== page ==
Nearly Half of Borrowers Not Confident in Ability to Make Loan Payments as COVID Relief Due to Expire Soon, Survey Finds

By Owen Daugherty, NASFAA Staff Reporter

With the payment and interest forbearance period on federally-held student loans set to expire at the end of the year without action from Congress, nearly half of borrowers in a new survey said they were not confident they could resume making payments in 2021.

The survey from NerdWallet found 45% of respondents aren’t confident they will be able to make payments when the automatic forbearance period ends. While there are a variety of ways borrowers are currently using the money they would have been putting toward student loan payments, only 25% said they are still making their payments. 

The online survey was conducted between October 12-14 and surveyed 2,045 adults, including 592 who have student loan debt. The survey also asked respondents about enrollment and their future plans for their education.

The findings come as the pandemic continues into its ninth month, with cases climbing across the country as the holidays approach. Many advocacy groups and associations — including NASFAA — have called for an extension of the repayment relief provided by the Coronavirus Aid, Relief, and Economic Security (CARES) Act.

About 3 in 10 respondents said they are redirecting money they save to pay off other debt, such as credit cards or private student loans. One-third of respondents said they are using the money that would normally go toward loan payments to pay for necessities like rent and food, while 25% are saving the money.

“The ideal way to use this time will depend on your situation,” said Anna Helhoski, NerdWallet’s student loans expert, in a release accompanying the survey results. “If your finances have remained unchanged during the pandemic, you could put those would-be monthly payments toward lowering your loan principal, which will help you save on interest and get rid of your debt faster.”

About one-quarter of respondents have done just that, saying they are paying the same amount on their loans as they did prior to the onset of the pandemic, with 22% responding that they made additional payments to their loans to pay down the balance of their total debt.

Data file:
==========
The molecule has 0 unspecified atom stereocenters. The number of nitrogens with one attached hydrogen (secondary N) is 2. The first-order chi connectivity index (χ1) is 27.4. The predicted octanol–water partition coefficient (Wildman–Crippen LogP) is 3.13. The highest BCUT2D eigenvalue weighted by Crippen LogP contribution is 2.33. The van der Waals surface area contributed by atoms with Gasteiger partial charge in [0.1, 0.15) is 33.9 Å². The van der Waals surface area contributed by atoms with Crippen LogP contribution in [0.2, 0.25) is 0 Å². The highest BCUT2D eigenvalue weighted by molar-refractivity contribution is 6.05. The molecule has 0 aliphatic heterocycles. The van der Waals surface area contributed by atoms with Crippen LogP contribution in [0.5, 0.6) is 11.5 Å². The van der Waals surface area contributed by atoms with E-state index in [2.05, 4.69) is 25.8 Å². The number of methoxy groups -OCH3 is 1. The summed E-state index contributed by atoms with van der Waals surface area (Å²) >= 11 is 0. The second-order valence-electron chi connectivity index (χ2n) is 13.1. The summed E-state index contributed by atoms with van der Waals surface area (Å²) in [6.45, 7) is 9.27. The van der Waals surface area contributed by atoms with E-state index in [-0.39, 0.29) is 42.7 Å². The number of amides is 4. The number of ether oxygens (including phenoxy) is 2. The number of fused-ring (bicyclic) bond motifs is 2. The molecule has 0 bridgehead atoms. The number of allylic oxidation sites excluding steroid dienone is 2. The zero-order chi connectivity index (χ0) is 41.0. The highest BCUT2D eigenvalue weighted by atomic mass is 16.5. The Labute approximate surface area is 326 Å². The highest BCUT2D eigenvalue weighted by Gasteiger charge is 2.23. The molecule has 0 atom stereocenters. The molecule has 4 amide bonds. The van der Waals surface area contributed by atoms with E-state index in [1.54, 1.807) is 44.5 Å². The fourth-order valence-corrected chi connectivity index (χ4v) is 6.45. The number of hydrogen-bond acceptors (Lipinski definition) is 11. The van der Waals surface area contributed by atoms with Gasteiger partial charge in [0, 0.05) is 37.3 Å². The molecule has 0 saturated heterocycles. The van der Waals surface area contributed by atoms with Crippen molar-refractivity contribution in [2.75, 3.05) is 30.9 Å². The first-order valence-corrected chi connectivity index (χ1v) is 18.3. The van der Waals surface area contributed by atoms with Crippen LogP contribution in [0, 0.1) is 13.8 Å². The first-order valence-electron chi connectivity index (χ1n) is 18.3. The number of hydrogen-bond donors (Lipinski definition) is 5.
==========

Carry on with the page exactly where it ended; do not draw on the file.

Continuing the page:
During the forbearance period, the survey found that 25% of borrowers modified their loan payments using an income-driven repayment plan, and 11% refinanced their private student loans. Another 22% said they applied for an unemployment deferment on their loans.

Of the students polled who are currently enrolled in college, 56% indicated they plan to stay enrolled at their current school, 15% said they plan to take the next semester off, 14% said they plan to transfer schools, and 6% said they plan to drop out entirely.

Nearly 80% of currently enrolled respondents currently enrolled in school said the pandemic impacted their choice of where they would attend this year, along with their living situation. 

Post-election negotiations on another coronavirus relief package have yet to begin in earnest, with Democrats and Republicans far apart on a price tag for a potential package in the weeks leading up to the election.

Congress could choose to try to tackle additional pandemic-related aid as a standalone measure, or kick consideration for further aid to the new Congress that would be sworn in at the end of January. Another option for the current lame duck session would be to tie additional aid to an upcoming December 11 spending deadline.


Publication Date: 11/16/2020

Ben R | 11/16/2020 9:47:31 AM

The repayment issue preceded the pandemic. Even pre-pandemic only around 41 percent of borrowers, holding less than 25 percent of the dollars in the portfolio were paying down principal on their loans. In addition to lower debt non-completers not paying, many graduates with higher debts, including six figure holders were negatively amortizing (paying pennies on the dollar) due to IDR plans.

You must be logged in to comment on this page.

Comments Disclaimer: NASFAA welcomes and encourages readers to comment and engage in respectful conversation about the content posted here. We value thoughtful, polite, and concise comments that reflect a variety of views. Comments are not moderated by NASFAA but are reviewed periodically by staff. Users should not expect real-time responses from NASFAA. To learn more, please view NASFAA’s complete Comments Policy.

Related Content

Annual Business Meeting and Policy Update


Policy Update Webinar


View Desktop Version